Stephens, M. Irene (Mary Irene)
M.A. (Master of Arts)
Department of Communicative Disorders
Language disorders in children; Storytelling ability in children; Elementary education
In pursuit of an efficient language screening device for upper elementary school grades, a story retelling task was employed using language impaired students as subjects. Forty 5th and 6th graders, who were receiving speech-language services, heard an audiotaped story and immediately afterwards were asked to retell the story to the best of their ability. Within 7 to 14 days, the process was repeated using a different type of story with the order of presentation counterbalanced. The audiotaped retellings were orthographically transcribed and scored for amount of information, garbling ratio and number of inferences drawn. The children's performances were analyzed and comparisons made among the factors of story type, gender and grade level on each of the three measures. Results showed that the fantasy story was more difficult than the real-life story when using the measures of amount of information recalled and number of Inferences drawn. An interaction of gender by story occurred in the garbling ratio measure with the boys performing less well on the fantasy story. A moderate correlation was found between the ability to draw inferences and the amount of information recalled. Clinicians' severity ratings did not correlate with any of the measures. Recommendations for further research are offered.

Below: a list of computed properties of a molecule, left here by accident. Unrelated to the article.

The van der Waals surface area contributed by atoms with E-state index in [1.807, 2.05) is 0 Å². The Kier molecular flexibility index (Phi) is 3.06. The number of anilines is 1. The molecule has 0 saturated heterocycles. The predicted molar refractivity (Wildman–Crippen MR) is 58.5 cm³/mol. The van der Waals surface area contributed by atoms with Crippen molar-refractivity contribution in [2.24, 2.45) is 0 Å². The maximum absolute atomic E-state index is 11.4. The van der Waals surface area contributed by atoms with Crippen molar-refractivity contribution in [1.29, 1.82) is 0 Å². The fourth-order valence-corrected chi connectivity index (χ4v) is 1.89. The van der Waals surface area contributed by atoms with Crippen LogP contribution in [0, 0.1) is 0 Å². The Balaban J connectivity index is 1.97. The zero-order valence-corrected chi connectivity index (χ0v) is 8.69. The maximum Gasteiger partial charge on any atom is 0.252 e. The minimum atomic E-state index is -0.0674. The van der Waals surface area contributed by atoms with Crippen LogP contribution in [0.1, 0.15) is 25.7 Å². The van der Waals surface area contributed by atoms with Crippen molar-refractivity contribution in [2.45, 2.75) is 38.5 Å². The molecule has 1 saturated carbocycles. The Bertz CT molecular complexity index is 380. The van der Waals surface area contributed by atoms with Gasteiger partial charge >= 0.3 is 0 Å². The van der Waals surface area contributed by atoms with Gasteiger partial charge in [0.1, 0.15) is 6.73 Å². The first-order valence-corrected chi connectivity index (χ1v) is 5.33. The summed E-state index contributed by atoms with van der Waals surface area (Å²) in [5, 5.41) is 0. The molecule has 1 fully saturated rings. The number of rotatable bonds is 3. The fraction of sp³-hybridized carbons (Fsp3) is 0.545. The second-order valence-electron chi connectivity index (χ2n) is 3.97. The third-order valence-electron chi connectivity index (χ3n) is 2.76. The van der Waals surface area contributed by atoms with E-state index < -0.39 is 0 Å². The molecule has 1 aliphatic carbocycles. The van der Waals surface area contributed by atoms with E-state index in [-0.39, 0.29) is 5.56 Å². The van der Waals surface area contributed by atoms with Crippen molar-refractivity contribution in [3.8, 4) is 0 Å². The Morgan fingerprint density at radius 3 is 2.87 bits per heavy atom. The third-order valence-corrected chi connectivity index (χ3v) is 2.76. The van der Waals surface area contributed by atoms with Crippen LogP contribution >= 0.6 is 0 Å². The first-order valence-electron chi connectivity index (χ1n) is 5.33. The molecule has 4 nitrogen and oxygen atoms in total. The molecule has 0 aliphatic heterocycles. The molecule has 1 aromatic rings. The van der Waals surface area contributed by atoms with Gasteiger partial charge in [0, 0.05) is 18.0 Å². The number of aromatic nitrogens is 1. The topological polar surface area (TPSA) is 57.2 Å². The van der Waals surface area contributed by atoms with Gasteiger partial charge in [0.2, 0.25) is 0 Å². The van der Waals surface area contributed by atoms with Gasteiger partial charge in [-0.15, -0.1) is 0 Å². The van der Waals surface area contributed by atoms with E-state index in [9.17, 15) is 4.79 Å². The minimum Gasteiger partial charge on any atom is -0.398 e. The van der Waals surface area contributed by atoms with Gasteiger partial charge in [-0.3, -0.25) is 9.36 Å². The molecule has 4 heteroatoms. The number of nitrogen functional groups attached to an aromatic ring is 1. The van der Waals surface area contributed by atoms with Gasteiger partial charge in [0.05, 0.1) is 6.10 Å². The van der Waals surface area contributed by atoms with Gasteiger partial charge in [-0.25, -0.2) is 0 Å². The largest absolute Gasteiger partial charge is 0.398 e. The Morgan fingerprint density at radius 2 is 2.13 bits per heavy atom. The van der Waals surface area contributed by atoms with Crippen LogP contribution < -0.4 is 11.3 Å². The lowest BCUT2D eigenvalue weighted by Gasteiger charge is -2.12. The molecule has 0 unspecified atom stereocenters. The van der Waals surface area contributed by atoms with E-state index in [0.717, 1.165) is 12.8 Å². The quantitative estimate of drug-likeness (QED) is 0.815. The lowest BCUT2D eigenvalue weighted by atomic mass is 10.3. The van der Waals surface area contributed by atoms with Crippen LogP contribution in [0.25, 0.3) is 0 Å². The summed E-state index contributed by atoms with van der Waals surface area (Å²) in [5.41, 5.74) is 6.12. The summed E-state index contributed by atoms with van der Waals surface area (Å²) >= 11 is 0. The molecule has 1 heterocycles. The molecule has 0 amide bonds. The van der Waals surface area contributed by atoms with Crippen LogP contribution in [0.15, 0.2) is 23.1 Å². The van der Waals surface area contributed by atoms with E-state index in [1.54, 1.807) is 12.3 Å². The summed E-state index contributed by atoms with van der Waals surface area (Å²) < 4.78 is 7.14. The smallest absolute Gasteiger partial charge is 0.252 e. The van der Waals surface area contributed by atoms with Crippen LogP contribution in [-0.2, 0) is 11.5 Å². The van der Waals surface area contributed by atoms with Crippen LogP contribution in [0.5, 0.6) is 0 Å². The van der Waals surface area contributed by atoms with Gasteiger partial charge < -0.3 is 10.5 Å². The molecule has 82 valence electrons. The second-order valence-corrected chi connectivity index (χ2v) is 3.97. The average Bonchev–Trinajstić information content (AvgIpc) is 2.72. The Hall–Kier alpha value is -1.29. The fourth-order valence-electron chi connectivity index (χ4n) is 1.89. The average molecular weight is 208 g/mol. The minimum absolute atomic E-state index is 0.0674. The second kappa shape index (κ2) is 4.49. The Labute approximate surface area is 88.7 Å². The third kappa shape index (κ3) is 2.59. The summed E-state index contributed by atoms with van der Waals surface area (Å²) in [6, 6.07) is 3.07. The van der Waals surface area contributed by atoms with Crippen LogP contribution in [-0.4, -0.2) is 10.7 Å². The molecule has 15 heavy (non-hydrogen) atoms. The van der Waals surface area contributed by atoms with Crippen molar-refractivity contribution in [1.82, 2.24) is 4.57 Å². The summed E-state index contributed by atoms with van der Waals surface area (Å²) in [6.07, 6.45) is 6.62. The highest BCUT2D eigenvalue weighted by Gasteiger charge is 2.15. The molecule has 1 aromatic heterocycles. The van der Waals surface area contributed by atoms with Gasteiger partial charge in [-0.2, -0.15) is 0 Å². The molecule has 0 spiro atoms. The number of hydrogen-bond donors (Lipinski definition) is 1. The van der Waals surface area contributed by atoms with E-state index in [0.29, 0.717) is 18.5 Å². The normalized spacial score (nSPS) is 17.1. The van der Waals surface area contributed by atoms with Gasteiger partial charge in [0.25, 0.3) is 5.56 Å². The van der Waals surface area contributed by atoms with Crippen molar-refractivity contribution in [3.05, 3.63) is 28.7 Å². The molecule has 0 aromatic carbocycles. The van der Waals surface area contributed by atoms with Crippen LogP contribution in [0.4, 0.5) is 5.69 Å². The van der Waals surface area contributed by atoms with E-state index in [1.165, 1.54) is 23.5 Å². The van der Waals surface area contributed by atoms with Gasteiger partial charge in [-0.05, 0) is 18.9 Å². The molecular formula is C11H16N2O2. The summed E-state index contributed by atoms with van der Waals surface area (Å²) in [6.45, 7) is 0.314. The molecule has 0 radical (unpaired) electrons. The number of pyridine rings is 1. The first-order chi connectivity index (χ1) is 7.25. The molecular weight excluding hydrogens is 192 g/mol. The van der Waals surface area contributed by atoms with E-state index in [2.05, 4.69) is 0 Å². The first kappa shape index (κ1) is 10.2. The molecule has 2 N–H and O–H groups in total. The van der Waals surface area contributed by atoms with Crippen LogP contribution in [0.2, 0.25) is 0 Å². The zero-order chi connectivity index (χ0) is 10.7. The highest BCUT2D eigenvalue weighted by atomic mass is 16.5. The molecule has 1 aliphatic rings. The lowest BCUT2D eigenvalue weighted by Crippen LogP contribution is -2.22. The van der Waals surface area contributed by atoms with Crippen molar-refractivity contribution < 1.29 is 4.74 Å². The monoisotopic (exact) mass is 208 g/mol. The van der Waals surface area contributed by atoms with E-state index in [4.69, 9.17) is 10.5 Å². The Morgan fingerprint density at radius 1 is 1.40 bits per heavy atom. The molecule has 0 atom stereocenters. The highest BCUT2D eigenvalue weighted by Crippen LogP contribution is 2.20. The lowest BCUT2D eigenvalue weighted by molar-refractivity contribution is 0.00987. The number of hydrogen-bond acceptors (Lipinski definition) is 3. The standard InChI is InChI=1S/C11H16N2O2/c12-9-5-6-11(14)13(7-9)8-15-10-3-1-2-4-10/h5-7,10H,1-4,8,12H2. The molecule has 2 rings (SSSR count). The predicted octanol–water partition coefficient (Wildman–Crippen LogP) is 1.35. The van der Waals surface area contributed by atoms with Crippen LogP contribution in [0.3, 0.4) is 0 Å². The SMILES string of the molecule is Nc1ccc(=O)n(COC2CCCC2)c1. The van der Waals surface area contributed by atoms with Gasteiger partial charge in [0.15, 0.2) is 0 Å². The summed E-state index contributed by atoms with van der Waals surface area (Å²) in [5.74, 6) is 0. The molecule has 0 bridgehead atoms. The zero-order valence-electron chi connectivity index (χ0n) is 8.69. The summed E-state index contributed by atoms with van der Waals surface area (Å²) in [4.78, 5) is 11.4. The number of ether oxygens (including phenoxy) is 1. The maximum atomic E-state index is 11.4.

Mitchell, Lora Jean Porter, "Story retelling performances of upper elementary language impaired children" (1987). Graduate Research Theses & Dissertations. 5060.
Northern Illinois University
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